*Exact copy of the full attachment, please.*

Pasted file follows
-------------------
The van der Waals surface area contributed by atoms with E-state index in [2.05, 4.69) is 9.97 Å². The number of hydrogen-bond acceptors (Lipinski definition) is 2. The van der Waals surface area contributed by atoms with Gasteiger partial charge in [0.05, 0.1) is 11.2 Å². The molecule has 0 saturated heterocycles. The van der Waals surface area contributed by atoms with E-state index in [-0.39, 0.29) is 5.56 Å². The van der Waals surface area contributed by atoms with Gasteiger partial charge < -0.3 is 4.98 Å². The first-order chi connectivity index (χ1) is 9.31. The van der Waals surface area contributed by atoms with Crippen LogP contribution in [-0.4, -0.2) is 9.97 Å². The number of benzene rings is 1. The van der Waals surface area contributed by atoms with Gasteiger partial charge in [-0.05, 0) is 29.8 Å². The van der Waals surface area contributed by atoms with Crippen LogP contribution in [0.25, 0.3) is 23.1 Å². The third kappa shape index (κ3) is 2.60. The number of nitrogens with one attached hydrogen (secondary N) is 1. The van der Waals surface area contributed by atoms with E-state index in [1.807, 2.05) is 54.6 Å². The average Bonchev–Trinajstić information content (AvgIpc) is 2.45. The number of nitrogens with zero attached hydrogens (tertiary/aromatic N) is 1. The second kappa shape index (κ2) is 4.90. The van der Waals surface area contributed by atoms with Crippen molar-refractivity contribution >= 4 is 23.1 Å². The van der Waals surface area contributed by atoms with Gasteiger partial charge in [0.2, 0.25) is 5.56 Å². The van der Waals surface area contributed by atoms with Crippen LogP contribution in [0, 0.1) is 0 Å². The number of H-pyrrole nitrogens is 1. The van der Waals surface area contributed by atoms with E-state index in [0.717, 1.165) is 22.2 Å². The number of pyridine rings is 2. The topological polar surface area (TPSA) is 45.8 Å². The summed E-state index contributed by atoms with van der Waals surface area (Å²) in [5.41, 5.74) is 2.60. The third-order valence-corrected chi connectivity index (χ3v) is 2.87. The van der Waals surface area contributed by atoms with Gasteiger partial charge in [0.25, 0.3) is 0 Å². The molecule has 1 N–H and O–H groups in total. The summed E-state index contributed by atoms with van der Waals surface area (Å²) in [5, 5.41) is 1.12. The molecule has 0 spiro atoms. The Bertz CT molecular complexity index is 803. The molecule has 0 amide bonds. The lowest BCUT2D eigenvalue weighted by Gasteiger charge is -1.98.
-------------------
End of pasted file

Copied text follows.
The van der Waals surface area contributed by atoms with E-state index in [2.05, 4.69) is 9.97 Å². The number of hydrogen-bond acceptors (Lipinski definition) is 2. The van der Waals surface area contributed by atoms with Gasteiger partial charge in [0.05, 0.1) is 11.2 Å². The molecule has 0 saturated heterocycles. The van der Waals surface area contributed by atoms with E-state index in [-0.39, 0.29) is 5.56 Å². The van der Waals surface area contributed by atoms with Gasteiger partial charge < -0.3 is 4.98 Å². The first-order chi connectivity index (χ1) is 9.31. The van der Waals surface area contributed by atoms with Crippen LogP contribution in [-0.4, -0.2) is 9.97 Å². The number of benzene rings is 1. The van der Waals surface area contributed by atoms with Gasteiger partial charge in [-0.05, 0) is 29.8 Å². The van der Waals surface area contributed by atoms with Crippen LogP contribution in [0.25, 0.3) is 23.1 Å². The third kappa shape index (κ3) is 2.60. The number of nitrogens with one attached hydrogen (secondary N) is 1. The van der Waals surface area contributed by atoms with E-state index in [1.807, 2.05) is 54.6 Å². The average Bonchev–Trinajstić information content (AvgIpc) is 2.45. The number of nitrogens with zero attached hydrogens (tertiary/aromatic N) is 1. The second kappa shape index (κ2) is 4.90. The van der Waals surface area contributed by atoms with Crippen molar-refractivity contribution >= 4 is 23.1 Å². The van der Waals surface area contributed by atoms with Gasteiger partial charge in [0.2, 0.25) is 5.56 Å². The van der Waals surface area contributed by atoms with Crippen LogP contribution in [0, 0.1) is 0 Å². The number of H-pyrrole nitrogens is 1. The van der Waals surface area contributed by atoms with E-state index in [0.717, 1.165) is 22.2 Å². The number of pyridine rings is 2. The topological polar surface area (TPSA) is 45.8 Å². The summed E-state index contributed by atoms with van der Waals surface area (Å²) in [5.41, 5.74) is 2.60. The third-order valence-corrected chi connectivity index (χ3v) is 2.87. The van der Waals surface area contributed by atoms with Gasteiger partial charge in [0.25, 0.3) is 0 Å². The molecule has 1 N–H and O–H groups in total. The summed E-state index contributed by atoms with van der Waals surface area (Å²) in [5, 5.41) is 1.12. The molecule has 0 spiro atoms. The Bertz CT molecular complexity index is 803. The molecule has 0 amide bonds. The lowest BCUT2D eigenvalue weighted by Gasteiger charge is -1.98.